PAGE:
Because of the record migrant reaching the United States-Mexico border, many Republican-led states as far-off as South Dakota are deploying National Guards forces to the region at the request of the Republican-led states’ governors in Arizona and Texas who criticized the response of the Biden government to the surge.
Though cooperation with federal and state officials on the border immigration and enforcement issues are hardly new, the extent of expected involvement by American states far from the southern border broadly viewed as unprecedented. During the last some weeks, streets including Ohio, Florida, Iowa, Wisconsin, Arkansas, South Dakota, and Nebraska announced plans to deploy National Guard units or police along the southern border.
State of Disaster in Texas
In an interview with VOA, a professor at the Mortiz College of Law at Ohio State University, César Cuauhtémoc García Hernández, said that federal law is really clear that military members can’t engage in law enforcement activities of any type within the U.S. territory. In addition, Greg Abbott, the Texas Republican Governor, declared a state of disaster in his State on 1st June, in response to the high volume of illegal border crossings at the Southwest border in the last few months.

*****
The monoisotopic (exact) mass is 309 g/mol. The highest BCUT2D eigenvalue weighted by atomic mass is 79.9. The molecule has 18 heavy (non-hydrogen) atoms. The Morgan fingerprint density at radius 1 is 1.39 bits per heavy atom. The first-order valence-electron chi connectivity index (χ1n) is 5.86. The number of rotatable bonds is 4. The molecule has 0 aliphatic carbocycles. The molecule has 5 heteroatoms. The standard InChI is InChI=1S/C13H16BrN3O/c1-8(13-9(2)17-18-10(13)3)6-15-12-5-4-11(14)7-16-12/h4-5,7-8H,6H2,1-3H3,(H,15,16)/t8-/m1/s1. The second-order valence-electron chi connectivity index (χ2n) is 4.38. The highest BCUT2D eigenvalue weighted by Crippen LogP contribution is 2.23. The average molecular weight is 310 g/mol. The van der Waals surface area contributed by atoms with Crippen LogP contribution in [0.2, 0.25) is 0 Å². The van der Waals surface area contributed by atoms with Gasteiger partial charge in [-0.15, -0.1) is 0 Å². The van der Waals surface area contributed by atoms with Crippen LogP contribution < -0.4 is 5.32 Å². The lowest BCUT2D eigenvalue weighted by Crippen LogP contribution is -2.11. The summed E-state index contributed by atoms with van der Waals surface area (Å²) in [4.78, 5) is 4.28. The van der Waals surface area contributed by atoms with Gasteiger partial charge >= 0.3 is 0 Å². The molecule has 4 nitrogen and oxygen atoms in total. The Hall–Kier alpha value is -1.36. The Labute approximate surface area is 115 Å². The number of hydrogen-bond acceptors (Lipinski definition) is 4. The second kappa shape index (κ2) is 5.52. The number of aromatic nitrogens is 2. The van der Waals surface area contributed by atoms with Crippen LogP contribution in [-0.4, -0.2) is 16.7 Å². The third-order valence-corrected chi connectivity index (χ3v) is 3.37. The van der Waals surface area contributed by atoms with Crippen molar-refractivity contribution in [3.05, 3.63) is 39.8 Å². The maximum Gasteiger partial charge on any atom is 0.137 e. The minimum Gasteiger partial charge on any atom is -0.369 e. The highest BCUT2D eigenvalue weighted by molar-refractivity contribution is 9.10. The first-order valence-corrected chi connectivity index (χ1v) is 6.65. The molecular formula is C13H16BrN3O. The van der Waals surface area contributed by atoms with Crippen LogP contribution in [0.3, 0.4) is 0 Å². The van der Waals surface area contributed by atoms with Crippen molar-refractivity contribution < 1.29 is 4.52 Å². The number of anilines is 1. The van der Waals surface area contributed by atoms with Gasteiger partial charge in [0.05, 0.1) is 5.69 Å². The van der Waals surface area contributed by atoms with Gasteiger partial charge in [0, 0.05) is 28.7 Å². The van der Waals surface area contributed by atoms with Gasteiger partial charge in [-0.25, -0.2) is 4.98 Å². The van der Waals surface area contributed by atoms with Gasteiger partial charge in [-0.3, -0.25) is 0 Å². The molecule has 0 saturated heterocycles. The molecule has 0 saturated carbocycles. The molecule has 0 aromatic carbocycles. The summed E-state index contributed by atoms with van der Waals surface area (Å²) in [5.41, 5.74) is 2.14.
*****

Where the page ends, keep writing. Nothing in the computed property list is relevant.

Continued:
Abbott ordered the state agencies and border counties to construct further barriers on the United States-Mexico border and local and state police squads to ramp up arrests of illegal immigrants. In addition, Abbott urged other states along with Arizona Republican Governor Doug Ducey to provide further force in Texas and Arizona, allowing for the concern of more perpetrators of federal and state crimes before they can cause problems in border areas and all states across the country.
American immigration lawyers told VOA that operations such as Maverick County’s vary from what the soldiers at the border can do. For example, it is not permissible for them to stand guard at or near the border, surveying for people who might unlawfully enter the U.S. without the federal government’s permission.